VIDEO: Living with pulmonary arterial hypertension
One woman’s story shows the power of knowledge and support for patients with pulmonary arterial hypertension (PAH)
February 9, 2023
Pulmonary arterial hypertension (PAH) entered Colleen’s life unexpectedly. She was 35 when she noticed she became short of breath easily. She thought it was due to the weight she gained during her recent pregnancy. A year later, Colleen lost the weight but was still gasping for breath after climbing a few flights of stairs. Colleen wasn’t only feeling fatigued; she was worried. She’d later learn these were symptoms of PAH.
Colleen was first diagnosed with asthma, but her condition continued to worsen. She searched for an answer while daily tasks became more difficult. It took two and a half years for Colleen to be referred to a cardiologist who properly diagnosed her with PAH, one of the five different types of a broader condition called pulmonary hypertension (PH).
What is pulmonary arterial hypertension (PAH)?
PAH is a rare and life-threatening blood vessel disorder that worsens over time. PAH has similar symptoms to other common lung diseases, such as asthma, which can make it difficult to diagnose. Currently, there are approximately 1,000 people in the U.S. diagnosed with PAH each year.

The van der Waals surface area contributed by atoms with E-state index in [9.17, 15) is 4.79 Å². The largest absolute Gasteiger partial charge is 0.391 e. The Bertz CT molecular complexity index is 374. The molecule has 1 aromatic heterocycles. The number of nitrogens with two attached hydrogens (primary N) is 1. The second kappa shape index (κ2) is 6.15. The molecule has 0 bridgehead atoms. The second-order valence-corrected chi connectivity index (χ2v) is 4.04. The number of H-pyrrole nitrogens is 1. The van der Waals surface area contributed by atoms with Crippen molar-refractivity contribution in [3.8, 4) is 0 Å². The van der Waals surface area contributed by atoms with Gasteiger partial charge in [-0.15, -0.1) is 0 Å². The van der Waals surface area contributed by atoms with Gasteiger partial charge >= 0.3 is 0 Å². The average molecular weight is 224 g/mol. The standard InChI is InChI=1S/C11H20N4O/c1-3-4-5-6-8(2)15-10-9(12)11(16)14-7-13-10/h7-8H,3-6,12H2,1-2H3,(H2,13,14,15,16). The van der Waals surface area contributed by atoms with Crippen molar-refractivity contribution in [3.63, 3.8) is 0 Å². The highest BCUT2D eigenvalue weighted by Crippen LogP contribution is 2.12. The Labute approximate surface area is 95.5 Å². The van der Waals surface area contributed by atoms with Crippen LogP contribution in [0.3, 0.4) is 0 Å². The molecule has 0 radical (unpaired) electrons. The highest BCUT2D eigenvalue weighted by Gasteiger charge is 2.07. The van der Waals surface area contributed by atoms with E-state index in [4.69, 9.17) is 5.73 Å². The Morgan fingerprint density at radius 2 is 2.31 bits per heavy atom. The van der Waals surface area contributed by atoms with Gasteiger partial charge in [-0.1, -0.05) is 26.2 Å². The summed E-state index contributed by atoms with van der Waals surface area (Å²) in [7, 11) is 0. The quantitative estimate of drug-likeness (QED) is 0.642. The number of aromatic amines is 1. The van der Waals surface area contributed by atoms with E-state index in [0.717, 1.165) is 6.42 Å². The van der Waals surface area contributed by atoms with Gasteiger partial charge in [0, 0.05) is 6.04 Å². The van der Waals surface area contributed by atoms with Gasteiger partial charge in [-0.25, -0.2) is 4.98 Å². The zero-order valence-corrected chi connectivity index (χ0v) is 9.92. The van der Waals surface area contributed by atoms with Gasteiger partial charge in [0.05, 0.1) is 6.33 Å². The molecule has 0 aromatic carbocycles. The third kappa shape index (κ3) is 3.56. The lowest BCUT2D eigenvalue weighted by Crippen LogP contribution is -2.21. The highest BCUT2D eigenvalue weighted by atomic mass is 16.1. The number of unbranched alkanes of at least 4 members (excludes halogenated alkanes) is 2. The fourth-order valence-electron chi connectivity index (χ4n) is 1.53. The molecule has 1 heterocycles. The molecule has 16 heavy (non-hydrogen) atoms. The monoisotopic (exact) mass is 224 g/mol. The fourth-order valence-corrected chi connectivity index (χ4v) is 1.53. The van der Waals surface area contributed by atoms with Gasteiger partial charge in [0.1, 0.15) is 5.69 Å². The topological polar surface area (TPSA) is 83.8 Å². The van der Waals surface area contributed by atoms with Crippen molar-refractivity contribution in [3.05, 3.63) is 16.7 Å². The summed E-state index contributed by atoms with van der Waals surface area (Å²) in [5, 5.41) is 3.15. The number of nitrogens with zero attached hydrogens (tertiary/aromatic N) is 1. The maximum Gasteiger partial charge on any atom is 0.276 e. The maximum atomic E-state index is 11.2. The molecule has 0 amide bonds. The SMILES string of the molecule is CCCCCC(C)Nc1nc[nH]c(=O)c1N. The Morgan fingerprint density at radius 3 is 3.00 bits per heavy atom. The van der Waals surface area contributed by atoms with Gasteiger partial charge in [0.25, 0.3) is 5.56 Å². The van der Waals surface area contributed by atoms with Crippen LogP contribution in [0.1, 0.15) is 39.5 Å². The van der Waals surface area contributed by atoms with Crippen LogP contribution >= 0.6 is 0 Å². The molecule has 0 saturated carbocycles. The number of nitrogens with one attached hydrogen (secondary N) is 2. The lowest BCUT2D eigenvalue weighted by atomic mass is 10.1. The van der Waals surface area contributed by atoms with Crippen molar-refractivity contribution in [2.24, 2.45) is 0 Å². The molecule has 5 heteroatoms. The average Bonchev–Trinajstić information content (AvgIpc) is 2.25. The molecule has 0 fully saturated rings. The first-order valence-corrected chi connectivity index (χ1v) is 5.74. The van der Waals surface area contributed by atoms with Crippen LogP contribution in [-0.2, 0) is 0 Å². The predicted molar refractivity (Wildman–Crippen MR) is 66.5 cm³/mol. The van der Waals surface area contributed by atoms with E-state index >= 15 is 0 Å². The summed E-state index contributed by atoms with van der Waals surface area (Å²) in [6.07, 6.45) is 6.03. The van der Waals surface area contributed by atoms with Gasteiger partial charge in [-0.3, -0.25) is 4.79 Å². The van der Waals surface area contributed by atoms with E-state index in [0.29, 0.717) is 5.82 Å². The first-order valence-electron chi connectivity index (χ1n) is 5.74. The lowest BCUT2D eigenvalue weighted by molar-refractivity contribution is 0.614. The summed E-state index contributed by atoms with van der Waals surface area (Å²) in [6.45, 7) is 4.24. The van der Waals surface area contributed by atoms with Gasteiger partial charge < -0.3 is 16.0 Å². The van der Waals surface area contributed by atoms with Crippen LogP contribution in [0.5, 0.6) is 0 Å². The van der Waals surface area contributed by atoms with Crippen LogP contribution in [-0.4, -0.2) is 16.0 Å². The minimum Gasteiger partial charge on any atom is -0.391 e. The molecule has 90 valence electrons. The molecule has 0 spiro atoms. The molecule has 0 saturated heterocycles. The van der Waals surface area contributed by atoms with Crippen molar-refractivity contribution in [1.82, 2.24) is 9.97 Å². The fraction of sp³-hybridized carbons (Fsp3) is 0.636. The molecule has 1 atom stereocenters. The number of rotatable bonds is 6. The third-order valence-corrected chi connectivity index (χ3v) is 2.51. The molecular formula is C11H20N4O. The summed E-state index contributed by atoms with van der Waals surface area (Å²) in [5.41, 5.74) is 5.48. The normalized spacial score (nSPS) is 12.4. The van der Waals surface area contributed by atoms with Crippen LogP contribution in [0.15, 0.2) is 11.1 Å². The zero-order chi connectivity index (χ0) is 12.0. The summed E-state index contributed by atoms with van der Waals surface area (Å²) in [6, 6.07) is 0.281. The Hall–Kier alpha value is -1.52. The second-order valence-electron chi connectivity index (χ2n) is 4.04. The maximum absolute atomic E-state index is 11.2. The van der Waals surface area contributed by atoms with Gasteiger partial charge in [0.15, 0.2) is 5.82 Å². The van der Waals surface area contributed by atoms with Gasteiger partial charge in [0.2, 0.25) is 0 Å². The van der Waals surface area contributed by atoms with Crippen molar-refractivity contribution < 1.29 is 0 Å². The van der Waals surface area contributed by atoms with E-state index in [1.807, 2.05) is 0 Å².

In PAH, the pulmonary arteries — the blood vessels that carry blood from the right side of the heart into the lungs — become thickened and narrowed. This blocks blood from flowing through the lungs, which then raises blood pressure in the lungs. As a result, the right side of the heart must work harder to pump blood into the lungs to keep the body functioning properly.
Recognizing the signs and symptoms of PAH
The exact cause of PAH is unknown, and most people with PAH have no known family history of the disease. People may not notice any early-stage symptoms of PAH, but as the disease progresses, they may experience common symptoms, such as increased shortness of breath, fatigue, edema (swelling of the feet, legs and, eventually, the abdomen and neck), dizziness and fainting spells, chest pain, and heart palpitations (racing or pounding).
People with PAH may notice that their lips and fingers turn blue. PAH can hinder a person’s physical abilities and impact everyday tasks.
“Living with pulmonary arterial hypertension isn’t easy.”
“I had to purchase a scooter to do outside activities with my children. I couldn’t perform basic functions for myself and my family or make it to the sidelines of a baseball field to watch my son play. I was truly relegated to living on the sidelines myself. But through it all, I’ve never given up,” said Colleen.
Raising awareness for PAH
In addition to working with her doctor, Colleen found comfort through her support system. Since her diagnosis, Colleen has dedicated her life to raising awareness of PAH and helping others living with the disease. “It’s important for patients and the community to have knowledge and encourage each other. Whatever we can do to lift the community and spread awareness of this devastating disease is appreciated,” she added.